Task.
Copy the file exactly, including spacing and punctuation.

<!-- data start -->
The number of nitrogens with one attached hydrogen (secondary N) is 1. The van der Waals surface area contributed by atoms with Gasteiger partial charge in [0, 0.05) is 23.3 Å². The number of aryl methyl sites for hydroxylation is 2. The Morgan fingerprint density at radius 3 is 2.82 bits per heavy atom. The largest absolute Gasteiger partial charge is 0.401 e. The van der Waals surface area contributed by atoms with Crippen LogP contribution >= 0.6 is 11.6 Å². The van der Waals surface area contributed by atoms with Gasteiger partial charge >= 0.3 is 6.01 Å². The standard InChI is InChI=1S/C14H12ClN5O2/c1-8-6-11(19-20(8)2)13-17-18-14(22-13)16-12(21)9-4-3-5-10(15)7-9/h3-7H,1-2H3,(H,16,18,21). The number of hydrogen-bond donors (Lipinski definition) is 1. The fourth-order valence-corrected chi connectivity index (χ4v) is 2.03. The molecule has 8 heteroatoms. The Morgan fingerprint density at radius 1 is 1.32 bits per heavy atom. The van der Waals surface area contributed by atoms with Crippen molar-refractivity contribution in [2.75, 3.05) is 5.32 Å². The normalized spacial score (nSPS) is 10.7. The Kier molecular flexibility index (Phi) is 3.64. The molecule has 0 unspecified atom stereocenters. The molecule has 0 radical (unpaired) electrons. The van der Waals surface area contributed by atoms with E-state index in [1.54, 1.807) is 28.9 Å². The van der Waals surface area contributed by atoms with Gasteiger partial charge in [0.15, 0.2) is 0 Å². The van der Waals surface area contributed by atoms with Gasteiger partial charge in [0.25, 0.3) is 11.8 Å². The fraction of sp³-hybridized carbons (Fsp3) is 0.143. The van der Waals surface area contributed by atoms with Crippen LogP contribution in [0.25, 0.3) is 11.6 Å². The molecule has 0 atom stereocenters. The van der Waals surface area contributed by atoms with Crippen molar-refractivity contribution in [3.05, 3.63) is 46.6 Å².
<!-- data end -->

The number of nitrogens with one attached hydrogen (secondary N) is 1. The van der Waals surface area contributed by atoms with Gasteiger partial charge in [0, 0.05) is 23.3 Å². The number of aryl methyl sites for hydroxylation is 2. The Morgan fingerprint density at radius 3 is 2.82 bits per heavy atom. The largest absolute Gasteiger partial charge is 0.401 e. The van der Waals surface area contributed by atoms with Crippen LogP contribution >= 0.6 is 11.6 Å². The van der Waals surface area contributed by atoms with Gasteiger partial charge >= 0.3 is 6.01 Å². The standard InChI is InChI=1S/C14H12ClN5O2/c1-8-6-11(19-20(8)2)13-17-18-14(22-13)16-12(21)9-4-3-5-10(15)7-9/h3-7H,1-2H3,(H,16,18,21). The number of hydrogen-bond donors (Lipinski definition) is 1. The fourth-order valence-corrected chi connectivity index (χ4v) is 2.03. The molecule has 8 heteroatoms. The Morgan fingerprint density at radius 1 is 1.32 bits per heavy atom. The van der Waals surface area contributed by atoms with Crippen molar-refractivity contribution in [2.75, 3.05) is 5.32 Å². The normalized spacial score (nSPS) is 10.7. The Kier molecular flexibility index (Phi) is 3.64. The molecule has 0 unspecified atom stereocenters. The molecule has 0 radical (unpaired) electrons. The van der Waals surface area contributed by atoms with E-state index in [1.54, 1.807) is 28.9 Å². The van der Waals surface area contributed by atoms with Gasteiger partial charge in [0.15, 0.2) is 0 Å². The van der Waals surface area contributed by atoms with Gasteiger partial charge in [0.25, 0.3) is 11.8 Å². The fraction of sp³-hybridized carbons (Fsp3) is 0.143. The van der Waals surface area contributed by atoms with Crippen LogP contribution in [0.25, 0.3) is 11.6 Å². The molecule has 0 atom stereocenters. The van der Waals surface area contributed by atoms with Crippen molar-refractivity contribution in [3.05, 3.63) is 46.6 Å².